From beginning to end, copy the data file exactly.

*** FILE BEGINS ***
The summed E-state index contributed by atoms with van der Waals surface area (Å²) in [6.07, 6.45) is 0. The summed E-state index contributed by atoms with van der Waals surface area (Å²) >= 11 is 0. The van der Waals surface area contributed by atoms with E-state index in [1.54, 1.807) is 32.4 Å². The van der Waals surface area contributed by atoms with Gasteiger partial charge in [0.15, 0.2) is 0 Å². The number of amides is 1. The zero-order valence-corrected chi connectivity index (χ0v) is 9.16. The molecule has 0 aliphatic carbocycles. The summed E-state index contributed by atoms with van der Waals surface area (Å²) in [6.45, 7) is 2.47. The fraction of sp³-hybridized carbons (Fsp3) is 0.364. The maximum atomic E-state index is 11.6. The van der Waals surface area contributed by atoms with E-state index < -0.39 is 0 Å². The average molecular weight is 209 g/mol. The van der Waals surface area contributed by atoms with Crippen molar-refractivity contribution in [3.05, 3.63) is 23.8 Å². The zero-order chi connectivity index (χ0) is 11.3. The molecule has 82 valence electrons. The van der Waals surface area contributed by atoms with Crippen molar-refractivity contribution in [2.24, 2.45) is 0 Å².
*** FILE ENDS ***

The summed E-state index contributed by atoms with van der Waals surface area (Å²) in [6.07, 6.45) is 0. The summed E-state index contributed by atoms with van der Waals surface area (Å²) >= 11 is 0. The van der Waals surface area contributed by atoms with E-state index in [1.54, 1.807) is 32.4 Å². The van der Waals surface area contributed by atoms with Gasteiger partial charge in [0.15, 0.2) is 0 Å². The number of amides is 1. The zero-order valence-corrected chi connectivity index (χ0v) is 9.16. The molecule has 0 aliphatic carbocycles. The summed E-state index contributed by atoms with van der Waals surface area (Å²) in [6.45, 7) is 2.47. The fraction of sp³-hybridized carbons (Fsp3) is 0.364. The maximum atomic E-state index is 11.6. The van der Waals surface area contributed by atoms with E-state index < -0.39 is 0 Å². The average molecular weight is 209 g/mol. The van der Waals surface area contributed by atoms with Crippen molar-refractivity contribution in [3.05, 3.63) is 23.8 Å². The zero-order chi connectivity index (χ0) is 11.3. The molecule has 82 valence electrons. The van der Waals surface area contributed by atoms with Crippen molar-refractivity contribution in [2.24, 2.45) is 0 Å².